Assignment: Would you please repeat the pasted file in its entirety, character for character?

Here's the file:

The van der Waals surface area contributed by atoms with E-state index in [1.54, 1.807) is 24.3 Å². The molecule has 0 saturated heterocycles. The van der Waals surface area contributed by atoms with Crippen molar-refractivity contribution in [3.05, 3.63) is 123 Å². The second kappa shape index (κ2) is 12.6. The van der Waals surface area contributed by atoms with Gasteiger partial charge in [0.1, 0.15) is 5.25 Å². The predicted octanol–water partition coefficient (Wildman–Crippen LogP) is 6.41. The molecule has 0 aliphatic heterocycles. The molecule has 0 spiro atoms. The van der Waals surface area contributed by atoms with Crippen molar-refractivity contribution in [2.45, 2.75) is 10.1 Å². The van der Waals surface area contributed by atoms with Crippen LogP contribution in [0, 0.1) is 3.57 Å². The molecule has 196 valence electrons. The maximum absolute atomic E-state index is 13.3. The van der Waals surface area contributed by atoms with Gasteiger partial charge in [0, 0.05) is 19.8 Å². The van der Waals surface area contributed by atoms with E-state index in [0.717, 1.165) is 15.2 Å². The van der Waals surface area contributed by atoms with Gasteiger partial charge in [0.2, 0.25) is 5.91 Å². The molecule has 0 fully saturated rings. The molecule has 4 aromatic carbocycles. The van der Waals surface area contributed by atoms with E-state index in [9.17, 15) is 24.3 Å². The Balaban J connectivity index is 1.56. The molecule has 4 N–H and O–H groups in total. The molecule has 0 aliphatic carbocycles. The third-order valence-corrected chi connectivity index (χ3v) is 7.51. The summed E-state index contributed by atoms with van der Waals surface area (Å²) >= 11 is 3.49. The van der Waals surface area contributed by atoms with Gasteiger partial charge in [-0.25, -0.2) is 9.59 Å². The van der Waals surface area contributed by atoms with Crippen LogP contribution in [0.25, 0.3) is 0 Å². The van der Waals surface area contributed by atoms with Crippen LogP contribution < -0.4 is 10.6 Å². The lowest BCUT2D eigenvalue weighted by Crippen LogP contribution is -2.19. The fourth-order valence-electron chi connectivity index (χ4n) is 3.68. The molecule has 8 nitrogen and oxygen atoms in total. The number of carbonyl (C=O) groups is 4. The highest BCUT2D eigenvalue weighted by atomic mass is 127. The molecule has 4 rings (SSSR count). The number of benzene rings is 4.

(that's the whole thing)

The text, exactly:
The van der Waals surface area contributed by atoms with E-state index in [1.54, 1.807) is 24.3 Å². The molecule has 0 saturated heterocycles. The van der Waals surface area contributed by atoms with Crippen molar-refractivity contribution in [3.05, 3.63) is 123 Å². The second kappa shape index (κ2) is 12.6. The van der Waals surface area contributed by atoms with Gasteiger partial charge in [0.1, 0.15) is 5.25 Å². The predicted octanol–water partition coefficient (Wildman–Crippen LogP) is 6.41. The molecule has 0 aliphatic heterocycles. The molecule has 0 spiro atoms. The van der Waals surface area contributed by atoms with Crippen molar-refractivity contribution in [2.45, 2.75) is 10.1 Å². The van der Waals surface area contributed by atoms with Crippen LogP contribution in [0, 0.1) is 3.57 Å². The molecule has 196 valence electrons. The maximum absolute atomic E-state index is 13.3. The van der Waals surface area contributed by atoms with Gasteiger partial charge in [0, 0.05) is 19.8 Å². The van der Waals surface area contributed by atoms with E-state index in [0.717, 1.165) is 15.2 Å². The van der Waals surface area contributed by atoms with Gasteiger partial charge in [0.2, 0.25) is 5.91 Å². The molecule has 0 fully saturated rings. The molecule has 4 aromatic carbocycles. The van der Waals surface area contributed by atoms with E-state index in [9.17, 15) is 24.3 Å². The Balaban J connectivity index is 1.56. The molecule has 4 N–H and O–H groups in total. The molecule has 0 aliphatic carbocycles. The third-order valence-corrected chi connectivity index (χ3v) is 7.51. The summed E-state index contributed by atoms with van der Waals surface area (Å²) >= 11 is 3.49. The van der Waals surface area contributed by atoms with Gasteiger partial charge in [-0.25, -0.2) is 9.59 Å². The van der Waals surface area contributed by atoms with Crippen LogP contribution in [0.25, 0.3) is 0 Å². The van der Waals surface area contributed by atoms with Crippen LogP contribution < -0.4 is 10.6 Å². The lowest BCUT2D eigenvalue weighted by Crippen LogP contribution is -2.19. The fourth-order valence-electron chi connectivity index (χ4n) is 3.68. The molecule has 8 nitrogen and oxygen atoms in total. The number of carbonyl (C=O) groups is 4. The highest BCUT2D eigenvalue weighted by atomic mass is 127. The molecule has 4 rings (SSSR count). The number of benzene rings is 4.